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How do you poach an egg?

And what's the point? I mean, what's it like? I have lovely egg cups that I use for easter decorations, and suddenly realized I've never used them for their original purpose, because I've never had a poached egg...

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  1. I have luck with room temperature eggs. Simmer some water, carefully put in the eggs, then let them cook for exactly 4 minutes. Drain and cover with tepid water while you peel them one by one. You need to gently peel them (tricky) and sit them whole on a piece of buttered toast. Otherwise, you can use a shallow saucepan and muffin rings. Fill the pan 2/3 with water and get it to a gentle boil. Butter the muffin rings and put in the water. Break each egg into a cup and slip into the ring. When there is a film over the yolk and the whites are just firm, remove with a buttered spatula or skimmer, drain and put on the toast. :) Poached eggs are great!

    1. In a pot of water with a little vinegar added...brought to the boiling point but not boiling...swirl the water around with a spoon, place the egg in the center of the swirl...cook until white is just done...remove with a slotted spoon..Voila! poached egg. --- Several can be poached a head of time, and returned to hot water prior to service...

      Enjoy!

      3 Replies
          1. re: Uncle Bob

            Bay leaf. Add a bay leaf right at the start and let the water simmer for a bit.

          2. The egg cup thing confused me as in my experience, the only egg cups I have known are for boiled eggs. I think that is why VG gave you two distinct recipes, one for boiled and one for poached. Both look good to me.

            The classic poached egg takes a little practice. It involves a small sauce pan and a good amount of water brought up to the boil. Swirl the water into a vortex and break each egg one at a time into the center of the vortex until the egg has congealed. Remove with slotted spoon. Repeat as needed for desired servings.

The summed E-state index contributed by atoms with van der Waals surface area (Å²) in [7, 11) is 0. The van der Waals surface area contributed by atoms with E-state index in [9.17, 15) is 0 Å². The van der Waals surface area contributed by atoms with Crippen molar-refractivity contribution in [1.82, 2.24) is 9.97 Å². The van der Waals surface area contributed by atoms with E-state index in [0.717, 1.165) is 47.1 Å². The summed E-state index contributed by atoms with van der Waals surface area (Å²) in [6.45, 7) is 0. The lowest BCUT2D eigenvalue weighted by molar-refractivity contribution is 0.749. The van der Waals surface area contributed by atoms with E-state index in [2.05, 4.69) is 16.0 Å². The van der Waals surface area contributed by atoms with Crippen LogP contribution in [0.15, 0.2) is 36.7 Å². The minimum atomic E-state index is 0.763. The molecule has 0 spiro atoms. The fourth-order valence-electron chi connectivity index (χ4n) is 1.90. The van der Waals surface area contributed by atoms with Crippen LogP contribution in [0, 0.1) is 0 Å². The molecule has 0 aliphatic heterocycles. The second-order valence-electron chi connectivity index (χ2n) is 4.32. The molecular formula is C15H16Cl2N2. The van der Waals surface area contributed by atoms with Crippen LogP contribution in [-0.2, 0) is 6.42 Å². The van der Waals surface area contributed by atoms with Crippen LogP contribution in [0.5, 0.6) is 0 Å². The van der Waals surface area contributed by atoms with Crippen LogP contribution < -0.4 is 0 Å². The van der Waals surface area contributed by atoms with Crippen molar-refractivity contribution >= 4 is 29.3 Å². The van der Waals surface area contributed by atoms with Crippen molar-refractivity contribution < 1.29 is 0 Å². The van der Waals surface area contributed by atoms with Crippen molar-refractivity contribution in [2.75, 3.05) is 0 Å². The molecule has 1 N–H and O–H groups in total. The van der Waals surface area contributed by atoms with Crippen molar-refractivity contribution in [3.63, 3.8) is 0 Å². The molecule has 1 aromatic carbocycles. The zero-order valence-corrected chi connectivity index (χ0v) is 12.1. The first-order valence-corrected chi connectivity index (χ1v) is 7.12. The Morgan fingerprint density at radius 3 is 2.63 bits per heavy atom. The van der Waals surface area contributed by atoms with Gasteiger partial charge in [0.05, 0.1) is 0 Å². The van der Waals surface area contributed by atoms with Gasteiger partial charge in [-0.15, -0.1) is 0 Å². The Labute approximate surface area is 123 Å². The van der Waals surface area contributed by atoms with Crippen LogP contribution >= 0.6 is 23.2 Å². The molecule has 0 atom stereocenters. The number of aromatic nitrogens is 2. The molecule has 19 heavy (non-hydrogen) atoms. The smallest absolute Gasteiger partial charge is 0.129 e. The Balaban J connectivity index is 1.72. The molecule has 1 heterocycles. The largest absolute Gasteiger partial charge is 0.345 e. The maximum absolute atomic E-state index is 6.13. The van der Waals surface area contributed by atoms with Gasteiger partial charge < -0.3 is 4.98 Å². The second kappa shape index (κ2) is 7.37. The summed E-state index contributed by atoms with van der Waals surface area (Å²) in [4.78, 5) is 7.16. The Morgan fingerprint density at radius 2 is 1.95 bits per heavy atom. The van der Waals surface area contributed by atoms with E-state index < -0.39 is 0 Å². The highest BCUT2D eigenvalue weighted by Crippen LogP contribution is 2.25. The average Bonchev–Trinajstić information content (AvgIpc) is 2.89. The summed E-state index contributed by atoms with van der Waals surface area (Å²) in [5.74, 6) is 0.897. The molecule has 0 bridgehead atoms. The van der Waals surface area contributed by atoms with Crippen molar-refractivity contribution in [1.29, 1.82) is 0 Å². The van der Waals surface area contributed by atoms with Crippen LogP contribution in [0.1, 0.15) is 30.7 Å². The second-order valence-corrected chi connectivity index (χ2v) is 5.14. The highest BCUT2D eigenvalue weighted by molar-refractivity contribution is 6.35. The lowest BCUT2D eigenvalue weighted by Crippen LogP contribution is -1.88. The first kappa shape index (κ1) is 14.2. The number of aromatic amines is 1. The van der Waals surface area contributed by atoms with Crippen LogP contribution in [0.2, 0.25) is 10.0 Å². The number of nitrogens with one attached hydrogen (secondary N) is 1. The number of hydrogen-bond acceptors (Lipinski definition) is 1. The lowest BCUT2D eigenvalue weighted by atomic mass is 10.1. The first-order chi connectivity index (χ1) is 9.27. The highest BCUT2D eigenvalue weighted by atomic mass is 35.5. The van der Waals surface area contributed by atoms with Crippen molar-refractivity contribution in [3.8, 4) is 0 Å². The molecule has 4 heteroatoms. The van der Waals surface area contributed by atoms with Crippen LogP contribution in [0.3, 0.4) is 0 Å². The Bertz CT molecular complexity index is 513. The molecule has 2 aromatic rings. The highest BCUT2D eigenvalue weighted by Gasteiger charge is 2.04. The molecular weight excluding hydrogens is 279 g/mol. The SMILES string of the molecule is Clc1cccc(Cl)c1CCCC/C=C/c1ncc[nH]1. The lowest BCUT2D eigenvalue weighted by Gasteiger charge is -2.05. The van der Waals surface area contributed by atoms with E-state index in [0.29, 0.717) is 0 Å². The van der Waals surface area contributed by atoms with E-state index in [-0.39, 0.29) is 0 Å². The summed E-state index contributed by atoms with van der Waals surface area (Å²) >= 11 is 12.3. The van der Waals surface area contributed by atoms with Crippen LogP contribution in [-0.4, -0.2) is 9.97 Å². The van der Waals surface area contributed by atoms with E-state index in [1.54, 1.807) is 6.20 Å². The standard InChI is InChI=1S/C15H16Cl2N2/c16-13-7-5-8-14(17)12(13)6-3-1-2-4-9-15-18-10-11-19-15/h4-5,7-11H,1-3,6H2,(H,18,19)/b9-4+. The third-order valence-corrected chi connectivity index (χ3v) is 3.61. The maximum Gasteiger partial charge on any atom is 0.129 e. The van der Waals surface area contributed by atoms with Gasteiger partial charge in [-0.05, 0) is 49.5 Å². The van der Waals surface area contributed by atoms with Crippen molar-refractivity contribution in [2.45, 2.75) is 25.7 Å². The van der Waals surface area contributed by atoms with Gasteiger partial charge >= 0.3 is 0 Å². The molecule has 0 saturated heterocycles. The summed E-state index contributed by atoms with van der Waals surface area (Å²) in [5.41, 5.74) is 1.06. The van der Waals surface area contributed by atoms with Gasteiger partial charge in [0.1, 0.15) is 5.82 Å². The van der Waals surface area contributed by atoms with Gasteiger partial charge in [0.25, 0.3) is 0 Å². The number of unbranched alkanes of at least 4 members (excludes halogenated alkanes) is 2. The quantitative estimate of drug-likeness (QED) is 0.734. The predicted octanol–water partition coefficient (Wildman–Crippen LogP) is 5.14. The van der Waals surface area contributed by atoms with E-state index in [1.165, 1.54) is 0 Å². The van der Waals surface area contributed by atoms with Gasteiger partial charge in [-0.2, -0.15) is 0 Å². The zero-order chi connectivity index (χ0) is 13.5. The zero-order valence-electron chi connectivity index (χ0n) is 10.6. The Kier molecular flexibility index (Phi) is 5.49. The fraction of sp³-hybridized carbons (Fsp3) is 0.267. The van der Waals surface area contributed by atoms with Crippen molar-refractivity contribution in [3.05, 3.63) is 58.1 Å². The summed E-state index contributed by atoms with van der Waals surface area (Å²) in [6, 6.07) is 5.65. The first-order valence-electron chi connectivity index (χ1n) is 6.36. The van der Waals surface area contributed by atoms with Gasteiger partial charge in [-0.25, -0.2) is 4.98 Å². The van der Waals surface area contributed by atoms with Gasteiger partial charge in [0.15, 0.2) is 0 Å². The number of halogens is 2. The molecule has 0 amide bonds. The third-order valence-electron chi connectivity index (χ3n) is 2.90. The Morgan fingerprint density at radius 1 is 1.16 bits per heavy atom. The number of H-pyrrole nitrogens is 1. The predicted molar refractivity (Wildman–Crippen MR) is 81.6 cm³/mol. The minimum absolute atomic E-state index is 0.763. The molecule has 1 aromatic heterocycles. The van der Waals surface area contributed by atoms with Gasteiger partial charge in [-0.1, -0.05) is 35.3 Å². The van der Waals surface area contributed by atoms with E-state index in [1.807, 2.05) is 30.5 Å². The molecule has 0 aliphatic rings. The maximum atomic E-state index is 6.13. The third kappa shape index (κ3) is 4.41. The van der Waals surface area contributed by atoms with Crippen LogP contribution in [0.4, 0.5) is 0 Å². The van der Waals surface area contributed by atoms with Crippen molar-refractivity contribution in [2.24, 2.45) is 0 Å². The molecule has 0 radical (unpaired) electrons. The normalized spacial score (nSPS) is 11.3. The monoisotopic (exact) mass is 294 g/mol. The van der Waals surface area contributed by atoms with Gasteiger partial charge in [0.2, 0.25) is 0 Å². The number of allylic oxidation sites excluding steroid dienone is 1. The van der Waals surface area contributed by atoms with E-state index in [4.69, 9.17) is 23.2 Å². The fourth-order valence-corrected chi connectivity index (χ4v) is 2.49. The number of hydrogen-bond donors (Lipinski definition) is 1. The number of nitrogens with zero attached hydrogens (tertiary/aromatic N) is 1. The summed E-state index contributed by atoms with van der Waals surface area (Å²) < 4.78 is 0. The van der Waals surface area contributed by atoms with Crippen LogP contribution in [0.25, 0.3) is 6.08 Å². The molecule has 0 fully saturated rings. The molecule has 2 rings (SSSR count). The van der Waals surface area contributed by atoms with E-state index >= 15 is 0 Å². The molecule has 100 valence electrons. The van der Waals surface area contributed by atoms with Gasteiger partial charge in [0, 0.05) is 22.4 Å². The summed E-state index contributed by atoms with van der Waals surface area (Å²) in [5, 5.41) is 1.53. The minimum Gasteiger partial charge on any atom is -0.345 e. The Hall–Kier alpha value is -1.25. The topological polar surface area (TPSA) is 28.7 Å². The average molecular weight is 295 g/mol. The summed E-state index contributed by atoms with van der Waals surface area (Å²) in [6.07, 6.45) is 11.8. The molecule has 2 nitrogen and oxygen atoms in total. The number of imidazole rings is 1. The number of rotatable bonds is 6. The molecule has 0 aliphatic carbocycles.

An easy way to do a poached egg is in the microwave. A 6 ounce coffee or custard cup will do. Fill cup with about 1/3 cup of water. Break egg into cup, pierce egg yolk with toothpick, and cover dish loosely with plastic wrap. Microwave for about a minute or until desired texture is achieved. Repeat as needed.

            Why would anyone want to do this? They are truly wonderful in texture and taste with no added fat. Good enough reason for me.

            1 Reply
            1. re: Greyghost

              Greyghost: Thanks for a great way to poach eggs in a microwave--I'm going to try it. Actually, I usually just simmer the eggs for 4 min. most of the time and painfully peel them. The other recipe was from "The Original Bosont Cooking School Cookbook, first published in 1896. It is actually for poached eggs--you can see when the yolks just start to set and take them out. Good, but still more work than the microwave :)

            2. Since you're talking about egg cups, I assume you want to boil an egg, not poach it. They're both cooked in hot water, but a poached egg is cooked out of its shell, while a boiled egg is cooked in the shell.

              Here's how I do mine. Put plenty of water in a saucepan of and bring it to a boil. Kill the heat, slip in your eggs, and cover. After 5 minutes, remove the eggs from the hot water and stand them in your egg cups. The white should be mostly solidified, and the yolk barely starting to thicken. Chop off the top of the egg, sprinkle in some kosher salt, and eat with strips of toast for dipping.

              1. i'm surprised Uncle Bob is the only one who mentioned adding [white] vinegar to the water...it really does help the eggs hold together & maintain their shape because it accelerates the protein coagulation.

                3 Replies
                  1. re: goodhealthgourmet

                    GHG,

                    What you say is true, but I have never done it as I am not a fan of vinegar. I doubt the small amount used would really affect the taste that much. I have had good results with the swirling vortex method. I am sure the vinegar helps a lot and perhaps I will try it. So far I have never needed it though.

                    1. re: Greyghost

                      I transfer egg to paper towel/clean dish towel and dab of liquid. No vinegar taste left.